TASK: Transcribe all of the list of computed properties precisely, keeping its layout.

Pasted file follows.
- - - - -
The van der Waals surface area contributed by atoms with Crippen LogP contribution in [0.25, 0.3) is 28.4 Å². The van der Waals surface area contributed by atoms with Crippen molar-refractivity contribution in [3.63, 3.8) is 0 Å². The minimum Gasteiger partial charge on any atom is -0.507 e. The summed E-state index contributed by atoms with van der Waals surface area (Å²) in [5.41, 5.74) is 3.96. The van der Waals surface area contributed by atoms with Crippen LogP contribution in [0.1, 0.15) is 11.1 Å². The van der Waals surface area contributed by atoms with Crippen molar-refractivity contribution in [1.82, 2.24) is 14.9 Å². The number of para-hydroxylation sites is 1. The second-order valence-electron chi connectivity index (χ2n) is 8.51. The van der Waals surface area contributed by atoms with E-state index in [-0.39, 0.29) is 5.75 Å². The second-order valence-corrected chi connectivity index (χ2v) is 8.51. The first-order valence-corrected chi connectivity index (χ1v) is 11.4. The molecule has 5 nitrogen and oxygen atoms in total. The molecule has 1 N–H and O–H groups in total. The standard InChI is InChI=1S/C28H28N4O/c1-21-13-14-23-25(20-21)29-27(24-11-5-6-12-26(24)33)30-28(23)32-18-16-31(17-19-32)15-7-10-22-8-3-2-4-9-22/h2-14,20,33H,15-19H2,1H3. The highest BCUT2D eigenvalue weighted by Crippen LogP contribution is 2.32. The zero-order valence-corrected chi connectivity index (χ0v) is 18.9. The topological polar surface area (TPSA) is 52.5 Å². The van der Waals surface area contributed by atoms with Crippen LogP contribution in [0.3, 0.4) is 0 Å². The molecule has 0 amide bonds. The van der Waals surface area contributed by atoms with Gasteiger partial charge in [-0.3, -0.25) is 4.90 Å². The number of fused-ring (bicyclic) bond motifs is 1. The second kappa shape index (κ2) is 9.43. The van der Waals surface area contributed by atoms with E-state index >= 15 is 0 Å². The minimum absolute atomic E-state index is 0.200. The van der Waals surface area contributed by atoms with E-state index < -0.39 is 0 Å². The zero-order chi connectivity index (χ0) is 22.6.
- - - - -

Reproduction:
The van der Waals surface area contributed by atoms with Crippen LogP contribution in [0.25, 0.3) is 28.4 Å². The van der Waals surface area contributed by atoms with Crippen molar-refractivity contribution in [3.63, 3.8) is 0 Å². The minimum Gasteiger partial charge on any atom is -0.507 e. The summed E-state index contributed by atoms with van der Waals surface area (Å²) in [5.41, 5.74) is 3.96. The van der Waals surface area contributed by atoms with Crippen LogP contribution in [0.1, 0.15) is 11.1 Å². The van der Waals surface area contributed by atoms with Crippen molar-refractivity contribution in [1.82, 2.24) is 14.9 Å². The number of para-hydroxylation sites is 1. The second-order valence-electron chi connectivity index (χ2n) is 8.51. The van der Waals surface area contributed by atoms with E-state index in [-0.39, 0.29) is 5.75 Å². The second-order valence-corrected chi connectivity index (χ2v) is 8.51. The first-order valence-corrected chi connectivity index (χ1v) is 11.4. The molecule has 5 nitrogen and oxygen atoms in total. The molecule has 1 N–H and O–H groups in total. The standard InChI is InChI=1S/C28H28N4O/c1-21-13-14-23-25(20-21)29-27(24-11-5-6-12-26(24)33)30-28(23)32-18-16-31(17-19-32)15-7-10-22-8-3-2-4-9-22/h2-14,20,33H,15-19H2,1H3. The highest BCUT2D eigenvalue weighted by Crippen LogP contribution is 2.32. The zero-order valence-corrected chi connectivity index (χ0v) is 18.9. The topological polar surface area (TPSA) is 52.5 Å². The van der Waals surface area contributed by atoms with Crippen LogP contribution in [0.3, 0.4) is 0 Å². The molecule has 0 amide bonds. The van der Waals surface area contributed by atoms with Gasteiger partial charge in [-0.3, -0.25) is 4.90 Å². The number of fused-ring (bicyclic) bond motifs is 1. The second kappa shape index (κ2) is 9.43. The van der Waals surface area contributed by atoms with E-state index >= 15 is 0 Å². The minimum absolute atomic E-state index is 0.200. The van der Waals surface area contributed by atoms with E-state index < -0.39 is 0 Å². The zero-order chi connectivity index (χ0) is 22.6.